Dealing With Imposter Syndrome As A Teacher


Imposter Syndrome is a psychological pattern of self-doubt and insecurity, often manifested as the belief that one’s success is undeserved and that it is just a matter of time before one is exposed as a fraud. It is a phenomenon that affects various professional fields, including teaching. In this profession, imposter syndrome can negatively affect classroom dynamics, teaching quality, and personal well-being. This article aims to discuss ways for teachers to cope with and overcome imposter syndrome.

1. Recognize your feelings

It is essential to be aware of the feelings related to imposter syndrome – fear of being exposed as an incompetent teacher, comparing yourself to others, or doubting your qualifications. Identifying these emotions can help you better understand and address them.

2. Acknowledge your achievements

Often, individuals suffering from imposter syndrome minimize their accomplishments or attribute them to luck or external factors. As a teacher, it’s important to remind yourself of your qualifications, experience, and the successes you’ve had in the classroom. This helps build confidence and reinforces the fact that you have earned your position.

3. Seek support from colleagues

Sharing your feelings with trusted colleagues or mentors can be incredibly beneficial in overcoming imposter syndrome. By opening up, you may find that others have experienced similar emotions and can offer insights and advice on how they have managed these feelings.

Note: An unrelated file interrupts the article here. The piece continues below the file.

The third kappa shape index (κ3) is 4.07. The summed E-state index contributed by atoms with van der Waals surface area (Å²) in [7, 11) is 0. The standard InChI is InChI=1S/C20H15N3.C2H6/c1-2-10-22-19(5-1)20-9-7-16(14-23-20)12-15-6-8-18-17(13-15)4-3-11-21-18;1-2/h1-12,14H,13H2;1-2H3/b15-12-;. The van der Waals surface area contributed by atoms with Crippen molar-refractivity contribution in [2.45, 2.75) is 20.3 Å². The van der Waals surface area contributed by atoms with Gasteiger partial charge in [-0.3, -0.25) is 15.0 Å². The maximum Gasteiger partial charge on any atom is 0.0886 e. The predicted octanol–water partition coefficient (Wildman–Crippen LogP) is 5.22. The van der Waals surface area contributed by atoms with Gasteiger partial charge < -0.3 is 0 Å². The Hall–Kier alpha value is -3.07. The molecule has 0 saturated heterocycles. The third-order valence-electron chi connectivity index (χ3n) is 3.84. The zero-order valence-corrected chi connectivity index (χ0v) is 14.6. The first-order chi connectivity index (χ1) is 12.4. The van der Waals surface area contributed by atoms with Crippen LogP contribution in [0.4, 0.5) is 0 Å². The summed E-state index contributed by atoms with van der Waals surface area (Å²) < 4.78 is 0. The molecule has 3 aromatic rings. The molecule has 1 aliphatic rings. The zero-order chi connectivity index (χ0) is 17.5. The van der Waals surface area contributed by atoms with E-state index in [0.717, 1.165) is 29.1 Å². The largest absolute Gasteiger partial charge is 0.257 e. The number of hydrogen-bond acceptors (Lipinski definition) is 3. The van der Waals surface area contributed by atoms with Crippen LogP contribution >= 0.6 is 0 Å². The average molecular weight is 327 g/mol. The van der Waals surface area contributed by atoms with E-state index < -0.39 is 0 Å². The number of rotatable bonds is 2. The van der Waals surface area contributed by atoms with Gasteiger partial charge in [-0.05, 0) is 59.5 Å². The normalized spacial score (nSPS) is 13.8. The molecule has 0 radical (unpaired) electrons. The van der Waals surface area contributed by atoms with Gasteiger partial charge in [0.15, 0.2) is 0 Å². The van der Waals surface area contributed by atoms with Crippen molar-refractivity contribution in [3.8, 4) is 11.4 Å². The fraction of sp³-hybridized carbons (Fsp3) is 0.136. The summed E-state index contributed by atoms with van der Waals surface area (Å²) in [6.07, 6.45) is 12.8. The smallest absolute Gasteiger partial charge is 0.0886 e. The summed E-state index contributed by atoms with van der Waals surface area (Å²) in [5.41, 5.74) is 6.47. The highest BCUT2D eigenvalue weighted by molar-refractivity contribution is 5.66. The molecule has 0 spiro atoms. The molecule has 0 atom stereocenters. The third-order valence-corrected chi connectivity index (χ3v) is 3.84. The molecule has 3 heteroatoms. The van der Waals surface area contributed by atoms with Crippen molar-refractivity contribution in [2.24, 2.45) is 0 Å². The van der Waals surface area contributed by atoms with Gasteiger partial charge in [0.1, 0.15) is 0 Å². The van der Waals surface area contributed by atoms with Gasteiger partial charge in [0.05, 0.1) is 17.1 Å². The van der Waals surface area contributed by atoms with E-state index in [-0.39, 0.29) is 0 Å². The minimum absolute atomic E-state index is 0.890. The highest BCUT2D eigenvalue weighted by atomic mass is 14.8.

4. Embrace imperfection

Nobody is perfect – not even the most seasoned professionals! Accepting that you will make mistakes as a teacher is crucial for personal growth and development. When we embrace failures or imperfections as learning opportunities instead of catastrophes, we can positively impact our self-esteem.

5. Adopt a growth mindset

With a growth mindset, individuals believe they can improve through continuing education, hard work, and perseverance. Embrace professional development opportunities and learning resources available to teachers to refine your skills and stay updated on the latest pedagogical techniques.

6. Recognize the impact you make

Remember that as a teacher, you are positively affecting your students’ lives, both academically and personally. Even if it does not feel like it at times, you are making a difference in their learning journey and helping them grow.

7. Practice self-compassion

Be kind to yourself – remember that feelings of imposter syndrome affect many professionals, even those with years of experience. Treat yourself with the same empathy and understanding that you extend to your students or colleagues facing difficulties.


Dealing with imposter syndrome as a teacher can be challenging, but identifying and addressing these emotions is crucial for both personal well-being and professional effectiveness. By recognizing achievements, embracing imperfections, adopting a growth mindset, seeking support, and practicing self-compassion, you can work toward overcoming imposter syndrome and become a more confident educator.